A battle of words has broken out between the Indian restaurateurs of Birmingham and Glasgow with both laying claim to the origins of certain styles of curry. In Birmingham, there are moves afoot to have balti curries trademarked so that only curries cooked within the city’s balti triangle can legally call themselves baltis.
Not to be outdone, Glasgow and specifically the Shish Mahal are claiming first dibs on the chicken tikka masala. Mohammed Sarwar, the MP for Glasgow Central, says that he will be tabling a motion for the curry to be legally recognised as a regionally designated food.
According to The Times here, Asif Ali, the manager of Glasgow’s Shish Mahal, has waded in to the dispute with all guns blazing. ‘(Chicken tikka masala) is rightfully a Glaswegian thing,’ he is reported as saying, ‘and we have a far better claim to it than Birmingham has to the balti.’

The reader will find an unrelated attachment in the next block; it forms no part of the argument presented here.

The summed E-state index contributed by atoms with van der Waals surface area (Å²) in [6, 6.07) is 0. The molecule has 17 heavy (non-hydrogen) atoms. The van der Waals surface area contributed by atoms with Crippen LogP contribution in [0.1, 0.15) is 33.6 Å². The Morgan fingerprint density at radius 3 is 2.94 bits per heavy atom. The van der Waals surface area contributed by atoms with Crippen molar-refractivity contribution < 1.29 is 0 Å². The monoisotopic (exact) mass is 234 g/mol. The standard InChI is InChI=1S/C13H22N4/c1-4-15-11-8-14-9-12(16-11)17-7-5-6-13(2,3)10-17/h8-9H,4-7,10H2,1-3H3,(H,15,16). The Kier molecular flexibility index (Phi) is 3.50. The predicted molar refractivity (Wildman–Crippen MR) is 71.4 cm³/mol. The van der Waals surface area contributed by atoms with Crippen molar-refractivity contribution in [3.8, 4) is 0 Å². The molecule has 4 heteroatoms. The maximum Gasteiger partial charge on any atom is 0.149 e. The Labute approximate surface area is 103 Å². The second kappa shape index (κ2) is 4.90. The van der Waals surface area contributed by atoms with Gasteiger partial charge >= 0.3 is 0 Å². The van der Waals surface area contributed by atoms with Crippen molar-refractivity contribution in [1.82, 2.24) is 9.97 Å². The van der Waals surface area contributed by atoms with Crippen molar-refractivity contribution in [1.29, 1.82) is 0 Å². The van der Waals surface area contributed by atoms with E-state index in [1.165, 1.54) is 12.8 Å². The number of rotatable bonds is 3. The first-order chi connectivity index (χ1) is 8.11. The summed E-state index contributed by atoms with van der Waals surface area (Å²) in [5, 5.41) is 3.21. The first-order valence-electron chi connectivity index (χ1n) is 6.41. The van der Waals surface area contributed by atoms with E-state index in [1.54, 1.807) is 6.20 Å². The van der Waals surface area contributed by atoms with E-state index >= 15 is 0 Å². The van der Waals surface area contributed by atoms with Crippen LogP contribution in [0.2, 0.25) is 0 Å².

Evidently not in the mood for a spot of rogan joshing, he continues:
‘Balti is like saying our national dish is a burger, it doesn’t mean anything, it’s such an inconsequential dish. It’s never really taken off in Glasgow because our palates are a bit more refined here.’
Miaow. A plate of milk for Mr Asif, please.
Arbroath smokies are already protected by the EU’s Protected Geographical Indication scheme. Surely it is only a matter of time before the campaigning cudgels are taken up for the Forfar bridie and Aberdeen’s rowies. Natch, Edinburgh’s councillors are trying to secure a geographic trademark on people having already had their tea.
One restaurateur who is unlikely to face much opposition should he try to trademark one of his culinary inventions is Manchester’s Umar Farooq who plans to inflict a tikka tagliatelle on his customers.